From Mental Health Commission of Canada

The Mental Health Commission of Canada (MHCC) is pleased to announce that the Hon. Ginette Petitpas Taylor, Minister of Health, confirmed Chuck Bruce, formerly MHCC’s Vice-Chair, will assume the role of Board Chair.

Mr. Bruce has been involved with the MHCC since the organization’s inception – first as a member, then Chair, of the Workforce Advisory Committee – and later as a member of the Advisory Council.  Most notably, he lent his expertise to the development of the National Standard of Canada for Psychological Health and Safety in the Workplace.  A senior executive with experience in finance, operations and corporate governance, Mr. Bruce’s interest in mental health was piqued when he became aware of the economic impact of mental illness within Nova Scotia’s public service.

As he immersed himself in the subject, he realized the far-reaching implications of mental health problems and illnesses extend well beyond financial ramifications, and he became interested in championing the cause. Mr. Bruce was hand-picked by the MHCC’s late Board Chair, the Hon. Michael Wilson, to serve in the capacity of Vice-Chair, an experience Mr. Bruce describes the “honour of his professional career.”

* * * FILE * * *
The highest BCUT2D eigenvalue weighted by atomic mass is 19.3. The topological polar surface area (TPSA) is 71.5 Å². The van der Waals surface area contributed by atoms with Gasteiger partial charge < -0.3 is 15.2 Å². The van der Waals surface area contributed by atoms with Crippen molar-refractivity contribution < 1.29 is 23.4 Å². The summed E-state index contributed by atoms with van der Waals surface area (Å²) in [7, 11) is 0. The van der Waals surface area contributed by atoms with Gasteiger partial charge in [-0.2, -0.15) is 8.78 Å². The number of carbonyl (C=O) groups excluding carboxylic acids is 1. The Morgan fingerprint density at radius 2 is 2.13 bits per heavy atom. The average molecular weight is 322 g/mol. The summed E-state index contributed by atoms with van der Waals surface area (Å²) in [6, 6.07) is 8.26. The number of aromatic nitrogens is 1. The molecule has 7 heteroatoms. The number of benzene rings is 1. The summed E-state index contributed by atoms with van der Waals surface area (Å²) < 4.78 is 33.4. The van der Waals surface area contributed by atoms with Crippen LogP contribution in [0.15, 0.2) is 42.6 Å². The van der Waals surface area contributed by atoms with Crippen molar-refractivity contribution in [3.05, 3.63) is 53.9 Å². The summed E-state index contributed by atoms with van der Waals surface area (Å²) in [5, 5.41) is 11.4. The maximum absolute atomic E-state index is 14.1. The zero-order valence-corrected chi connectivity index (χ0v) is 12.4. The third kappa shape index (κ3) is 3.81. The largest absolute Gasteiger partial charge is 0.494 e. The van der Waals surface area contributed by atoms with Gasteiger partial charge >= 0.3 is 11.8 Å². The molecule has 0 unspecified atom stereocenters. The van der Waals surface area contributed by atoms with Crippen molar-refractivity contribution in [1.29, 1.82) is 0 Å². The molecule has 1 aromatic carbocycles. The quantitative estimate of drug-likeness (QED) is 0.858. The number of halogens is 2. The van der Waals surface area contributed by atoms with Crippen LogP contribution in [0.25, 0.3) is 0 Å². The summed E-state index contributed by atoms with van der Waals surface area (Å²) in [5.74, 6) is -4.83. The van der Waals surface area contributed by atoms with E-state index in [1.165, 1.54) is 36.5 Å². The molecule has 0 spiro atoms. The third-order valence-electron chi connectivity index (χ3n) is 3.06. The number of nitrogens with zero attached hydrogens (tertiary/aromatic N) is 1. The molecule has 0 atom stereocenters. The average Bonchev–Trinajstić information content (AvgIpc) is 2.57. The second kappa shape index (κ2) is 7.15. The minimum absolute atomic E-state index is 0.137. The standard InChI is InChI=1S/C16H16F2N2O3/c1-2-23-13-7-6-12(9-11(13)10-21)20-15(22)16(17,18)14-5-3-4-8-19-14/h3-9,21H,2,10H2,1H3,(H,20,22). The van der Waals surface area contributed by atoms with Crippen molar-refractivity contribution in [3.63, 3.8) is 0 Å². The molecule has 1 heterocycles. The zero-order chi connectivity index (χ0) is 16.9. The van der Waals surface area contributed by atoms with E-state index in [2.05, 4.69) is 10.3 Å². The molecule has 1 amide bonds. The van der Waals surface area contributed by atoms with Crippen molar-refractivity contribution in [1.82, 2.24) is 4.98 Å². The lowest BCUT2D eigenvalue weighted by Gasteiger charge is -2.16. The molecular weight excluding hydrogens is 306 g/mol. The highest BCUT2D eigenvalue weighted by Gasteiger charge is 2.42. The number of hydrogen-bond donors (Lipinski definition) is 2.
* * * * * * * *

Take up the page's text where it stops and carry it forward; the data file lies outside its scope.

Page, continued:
Currently the inaugural CEO of Provident10 – the administrator of Newfoundland and Labrador’s largest public pension fund – and formerly the Chair of the Nova Scotia division of the Canadian Mental Health Association, Mr. Bruce brings a unique blend of business acumen and non-profit expertise.

He will be supported in his new role by Ms. Anne-Marie Hourigan, Chair of the MHCC’s Governance and Nominating Committee, who has officially accepted the position as Vice-Chair.  A retired judge of the Ontario court of justice, Ms. Hourigan presided exclusively over criminal matters for 12 years. Prior to her appointment to the court, she practised criminal law in Toronto, both as a defence counsel and as a prosecutor for the attorney-general of Canada.

Over the course of her 30 years in the Canadian criminal justice system, Ms. Hourigan worked with thousands of people affected by mental illness and came to appreciate the direct and repeated correlation between the gaps in their mental health care and their appearance before the courts. She retired early from the bench to bring awareness to this issue.

Rounding out the new composition of the MHCC Board is Ms. Neilane Mayhew, the new provincial/territorial government representative, who serves as the deputy minister of the British Columbia Ministry of Mental Health and Addictions.

The MHCC is fortunate to have strong and impassioned leaders at the Board level, and we look forward to working with them to shape our efforts to improve the mental health and wellness of Canadians.

Louise Bradley
President and CEO, Mental Health Commission of Canada

Mental Health Commission of Canada, Media Relations
613.683.3748 /

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